Favicon, a compound word for Favorites and Icon, is a website-representing icon that can be found on the tab above the browser address bar, and is applied to almost all websites that are available to users. Criminal IP (https://www.criminalip.io) provides the “favicon” filter that allows you to search for IP addresses through a website’s favicon. Using this filter, you can also find spoofed domains as well as vulnerabilities like admin pages exposed to attack surfaces.
How to Use Favicon Filter
There is one thing we need to figure out before using the favicon filter on Criminal IP Asset Search, and that is favicon-hash. To find a favicon-hash, you can either use Python or the online free favicon hash calculator, but there are many other ways to find it as well. However, since Criminal IP only accepts hexadecimal number, you have to ensure you convert the calculated decimal value to hexadecimal number. Keeping this in mind, we used the favicon filter to search for a router manufacturing company MikroTik, for example, and found a total of 409,882 MikroTic RouterOS admin pages.
If you access one of the searched IP addresses, you will be directed to a MikroTik RouterOS configuration page.
How to Search for Spoofed Domains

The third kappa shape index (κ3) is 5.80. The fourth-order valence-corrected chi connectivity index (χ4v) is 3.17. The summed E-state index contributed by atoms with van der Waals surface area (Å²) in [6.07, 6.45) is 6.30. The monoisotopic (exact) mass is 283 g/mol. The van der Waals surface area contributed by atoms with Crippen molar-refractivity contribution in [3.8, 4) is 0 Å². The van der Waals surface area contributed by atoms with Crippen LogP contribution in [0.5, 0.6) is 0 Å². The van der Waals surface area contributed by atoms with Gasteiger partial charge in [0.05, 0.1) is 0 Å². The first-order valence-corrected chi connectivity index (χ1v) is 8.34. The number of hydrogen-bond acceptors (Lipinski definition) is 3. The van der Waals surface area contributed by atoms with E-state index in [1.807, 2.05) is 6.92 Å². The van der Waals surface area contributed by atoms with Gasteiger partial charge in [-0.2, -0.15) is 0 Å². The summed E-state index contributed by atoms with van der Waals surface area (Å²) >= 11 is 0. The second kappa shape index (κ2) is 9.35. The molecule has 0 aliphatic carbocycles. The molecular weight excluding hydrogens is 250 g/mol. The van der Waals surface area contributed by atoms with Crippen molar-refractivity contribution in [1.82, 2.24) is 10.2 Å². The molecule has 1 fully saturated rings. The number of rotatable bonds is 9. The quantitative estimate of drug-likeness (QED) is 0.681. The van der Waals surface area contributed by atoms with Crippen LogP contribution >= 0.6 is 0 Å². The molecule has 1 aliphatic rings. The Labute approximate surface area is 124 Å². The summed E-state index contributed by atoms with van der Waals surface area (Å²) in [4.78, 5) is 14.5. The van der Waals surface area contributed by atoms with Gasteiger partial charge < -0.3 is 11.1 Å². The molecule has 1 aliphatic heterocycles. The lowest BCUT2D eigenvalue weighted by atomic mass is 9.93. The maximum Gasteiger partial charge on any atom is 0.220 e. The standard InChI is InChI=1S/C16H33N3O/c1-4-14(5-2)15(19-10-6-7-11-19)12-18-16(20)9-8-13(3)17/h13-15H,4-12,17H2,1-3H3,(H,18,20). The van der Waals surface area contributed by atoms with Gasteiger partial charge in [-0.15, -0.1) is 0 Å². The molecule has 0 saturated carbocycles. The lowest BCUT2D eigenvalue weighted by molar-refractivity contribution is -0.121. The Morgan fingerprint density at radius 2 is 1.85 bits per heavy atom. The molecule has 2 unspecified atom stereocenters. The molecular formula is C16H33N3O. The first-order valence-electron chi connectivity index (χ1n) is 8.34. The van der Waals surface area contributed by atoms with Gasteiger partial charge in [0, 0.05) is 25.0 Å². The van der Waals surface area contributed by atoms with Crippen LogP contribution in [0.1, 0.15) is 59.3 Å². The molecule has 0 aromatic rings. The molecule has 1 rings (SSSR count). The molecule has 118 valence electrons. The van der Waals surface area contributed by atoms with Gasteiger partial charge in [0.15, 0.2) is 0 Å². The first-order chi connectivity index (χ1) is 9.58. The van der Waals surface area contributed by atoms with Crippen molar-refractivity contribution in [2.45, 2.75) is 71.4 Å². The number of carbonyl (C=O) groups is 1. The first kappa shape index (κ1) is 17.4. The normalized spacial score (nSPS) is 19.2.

In addition, you can use the favicon to uncover spoofed domains.
[Criminal IP Youtube – How to Find Fake PayPal Loginj Page with Favicon Filter]
Upon searching for Paypal’s favicon-hash on Asset Search, you can find every IP address with Paypal’s favicon.
Amongst the searched IP addresses, spoofed websites along with the actual ones were found. To narrow down your search result to only spoofed domains, you can add an additional filter “-as_name:PayPal, Inc.” which will exclude every IP address owned by Paypal. For your information, you have to enter the legal name of the corporation to get the most accurate result.
favicon: 126b479d -as_name: PayPal, Inc.
When checking one of these IP addresses, we found a website that is indistinguishable from the actual Paypal login page. It had Paypal’s favicon, title, and UI, pretty much everything that is similar to the actual page. However, all of these functionalities, such as language changes and cookie policies, except login, are inactive, and above all, a warning is displayed as this website does not have any issued SSL certification. Here, we can assume that this is a spoofed website.
The favicon filter can be used in many more cases as well. We have posted a blog about using the favicon filter to search for HFS HTTP File Servers exposed to attack surfaces before, so check it out to learn more about filter usage.